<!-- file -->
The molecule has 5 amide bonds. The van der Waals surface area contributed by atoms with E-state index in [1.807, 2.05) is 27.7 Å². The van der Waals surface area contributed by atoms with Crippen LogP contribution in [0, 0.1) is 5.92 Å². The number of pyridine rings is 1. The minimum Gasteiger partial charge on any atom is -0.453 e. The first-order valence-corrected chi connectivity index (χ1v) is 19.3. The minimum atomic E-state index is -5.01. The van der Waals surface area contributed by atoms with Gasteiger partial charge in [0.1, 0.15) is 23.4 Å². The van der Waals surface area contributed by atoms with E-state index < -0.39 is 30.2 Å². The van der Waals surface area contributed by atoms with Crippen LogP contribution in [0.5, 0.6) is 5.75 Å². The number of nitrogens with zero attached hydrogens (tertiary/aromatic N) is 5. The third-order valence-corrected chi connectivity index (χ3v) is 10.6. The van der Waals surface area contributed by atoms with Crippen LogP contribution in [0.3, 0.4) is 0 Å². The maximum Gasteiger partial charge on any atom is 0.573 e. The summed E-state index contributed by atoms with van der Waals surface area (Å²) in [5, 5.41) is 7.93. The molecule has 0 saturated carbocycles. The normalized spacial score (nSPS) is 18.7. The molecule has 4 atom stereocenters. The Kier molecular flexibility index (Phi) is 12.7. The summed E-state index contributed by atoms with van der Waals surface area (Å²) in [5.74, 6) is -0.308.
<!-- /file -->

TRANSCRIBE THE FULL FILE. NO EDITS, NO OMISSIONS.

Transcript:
The molecule has 5 amide bonds. The van der Waals surface area contributed by atoms with E-state index in [1.807, 2.05) is 27.7 Å². The van der Waals surface area contributed by atoms with Crippen LogP contribution in [0, 0.1) is 5.92 Å². The number of pyridine rings is 1. The minimum Gasteiger partial charge on any atom is -0.453 e. The first-order valence-corrected chi connectivity index (χ1v) is 19.3. The minimum atomic E-state index is -5.01. The van der Waals surface area contributed by atoms with Gasteiger partial charge in [0.1, 0.15) is 23.4 Å². The van der Waals surface area contributed by atoms with E-state index < -0.39 is 30.2 Å². The van der Waals surface area contributed by atoms with Crippen LogP contribution in [0.5, 0.6) is 5.75 Å². The number of nitrogens with zero attached hydrogens (tertiary/aromatic N) is 5. The third-order valence-corrected chi connectivity index (χ3v) is 10.6. The van der Waals surface area contributed by atoms with Crippen LogP contribution in [0.3, 0.4) is 0 Å². The maximum Gasteiger partial charge on any atom is 0.573 e. The summed E-state index contributed by atoms with van der Waals surface area (Å²) in [5, 5.41) is 7.93. The molecule has 0 saturated carbocycles. The normalized spacial score (nSPS) is 18.7. The molecule has 4 atom stereocenters. The Kier molecular flexibility index (Phi) is 12.7. The summed E-state index contributed by atoms with van der Waals surface area (Å²) in [5.74, 6) is -0.308.